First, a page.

With Aleš behind the development of this method, his description of how it functions is likely the most accurate: “The Speed of Sound Principle works by emitting a small clicking sound through the diver’s gas mixture, reaching from one end to the other. The sound comes from a speaker and it passes through a small maze (which helps prolong the sound`s path), until it is picked up by a microphone at the other end. From there, the system’s electronics are able to measure the delay between the time that the clicking sound was sent to when it was picked up. Depending on the gas mixture, the times will differ. In other words, the more helium in the mixture, the faster the sound travels to the microphone.”
With this clever technology in hand, Aleš has succeeded in countless dives. As a co-founder of the Divesoft company, he strives to gain as much hands-on experience as possible using his own devices. It was actually the importance of checking and rechecking his gas mixtures that first motivated him to make some changes in the world of analyzers. To illustrate just how things can go wrong, Aleš often recalls a story of his own.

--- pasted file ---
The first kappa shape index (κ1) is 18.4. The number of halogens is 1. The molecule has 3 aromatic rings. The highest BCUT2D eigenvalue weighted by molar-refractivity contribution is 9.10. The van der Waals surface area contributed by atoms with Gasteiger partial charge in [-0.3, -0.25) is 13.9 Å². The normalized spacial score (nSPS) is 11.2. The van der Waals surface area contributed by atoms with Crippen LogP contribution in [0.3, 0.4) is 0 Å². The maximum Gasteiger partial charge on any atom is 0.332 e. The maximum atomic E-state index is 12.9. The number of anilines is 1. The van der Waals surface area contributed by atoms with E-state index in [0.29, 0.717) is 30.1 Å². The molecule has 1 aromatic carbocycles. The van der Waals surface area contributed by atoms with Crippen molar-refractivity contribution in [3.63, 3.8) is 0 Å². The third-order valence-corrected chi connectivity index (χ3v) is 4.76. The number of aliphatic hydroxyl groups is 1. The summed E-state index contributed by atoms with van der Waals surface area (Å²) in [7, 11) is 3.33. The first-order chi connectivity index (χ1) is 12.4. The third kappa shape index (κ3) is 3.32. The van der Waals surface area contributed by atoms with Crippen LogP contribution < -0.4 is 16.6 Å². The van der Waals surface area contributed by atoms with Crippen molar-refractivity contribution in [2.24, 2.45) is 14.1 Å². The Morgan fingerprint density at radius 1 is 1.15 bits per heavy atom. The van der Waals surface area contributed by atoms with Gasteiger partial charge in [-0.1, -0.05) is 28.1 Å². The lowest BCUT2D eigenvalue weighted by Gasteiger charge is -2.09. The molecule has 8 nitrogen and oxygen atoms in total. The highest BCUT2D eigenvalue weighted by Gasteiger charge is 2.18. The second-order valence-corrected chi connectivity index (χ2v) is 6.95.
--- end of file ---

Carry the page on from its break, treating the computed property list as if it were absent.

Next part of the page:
A Cautionary Tale
The story begins with a friend of Aleš`s returning a bottle he had borrowed, used, and then refilled. That very same day, Aleš had a dive scheduled near the Czech town of Slapy. In his own words, he recounted the day: “Since I had a large oxygen bottle, I calibrated the sensors in my rebreather from this bottle without even thinking to analyze the mixture in the bottle returned from my friend. Looking back, I’m lucky I didn’t use it for my calibrations. Once I was under the water, my rebreather was able to continuously supply me with oxygen, but I wasn’t ever able to reach the set point. With this concern in mind, I decided to cut my dive short.”